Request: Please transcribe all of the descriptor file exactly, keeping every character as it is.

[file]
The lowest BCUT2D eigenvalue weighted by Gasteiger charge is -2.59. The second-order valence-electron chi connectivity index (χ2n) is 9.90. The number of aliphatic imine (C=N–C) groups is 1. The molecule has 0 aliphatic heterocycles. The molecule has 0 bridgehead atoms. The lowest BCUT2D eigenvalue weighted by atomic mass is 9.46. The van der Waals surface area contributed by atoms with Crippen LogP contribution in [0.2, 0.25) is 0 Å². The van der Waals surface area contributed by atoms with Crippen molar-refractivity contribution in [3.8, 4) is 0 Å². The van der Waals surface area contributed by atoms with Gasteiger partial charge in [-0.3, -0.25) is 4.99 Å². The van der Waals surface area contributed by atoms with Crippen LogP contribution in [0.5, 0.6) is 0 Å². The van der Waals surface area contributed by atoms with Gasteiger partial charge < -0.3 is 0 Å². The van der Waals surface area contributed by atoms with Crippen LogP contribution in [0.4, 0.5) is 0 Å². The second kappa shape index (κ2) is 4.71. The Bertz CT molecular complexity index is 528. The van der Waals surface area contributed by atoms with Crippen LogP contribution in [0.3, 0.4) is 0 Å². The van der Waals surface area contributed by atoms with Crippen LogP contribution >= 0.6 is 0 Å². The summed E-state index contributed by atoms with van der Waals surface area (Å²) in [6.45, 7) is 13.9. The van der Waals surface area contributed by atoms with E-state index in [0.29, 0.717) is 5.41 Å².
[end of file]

The lowest BCUT2D eigenvalue weighted by Gasteiger charge is -2.59. The second-order valence-electron chi connectivity index (χ2n) is 9.90. The number of aliphatic imine (C=N–C) groups is 1. The molecule has 0 aliphatic heterocycles. The molecule has 0 bridgehead atoms. The lowest BCUT2D eigenvalue weighted by atomic mass is 9.46. The van der Waals surface area contributed by atoms with Crippen LogP contribution in [0.2, 0.25) is 0 Å². The van der Waals surface area contributed by atoms with Crippen molar-refractivity contribution in [3.8, 4) is 0 Å². The van der Waals surface area contributed by atoms with Gasteiger partial charge in [-0.3, -0.25) is 4.99 Å². The van der Waals surface area contributed by atoms with Crippen LogP contribution in [0.5, 0.6) is 0 Å². The van der Waals surface area contributed by atoms with Gasteiger partial charge < -0.3 is 0 Å². The van der Waals surface area contributed by atoms with Crippen LogP contribution in [0.4, 0.5) is 0 Å². The second kappa shape index (κ2) is 4.71. The Bertz CT molecular complexity index is 528. The van der Waals surface area contributed by atoms with Crippen LogP contribution in [0.3, 0.4) is 0 Å². The van der Waals surface area contributed by atoms with Crippen LogP contribution >= 0.6 is 0 Å². The summed E-state index contributed by atoms with van der Waals surface area (Å²) in [6.45, 7) is 13.9. The van der Waals surface area contributed by atoms with E-state index in [0.29, 0.717) is 5.41 Å².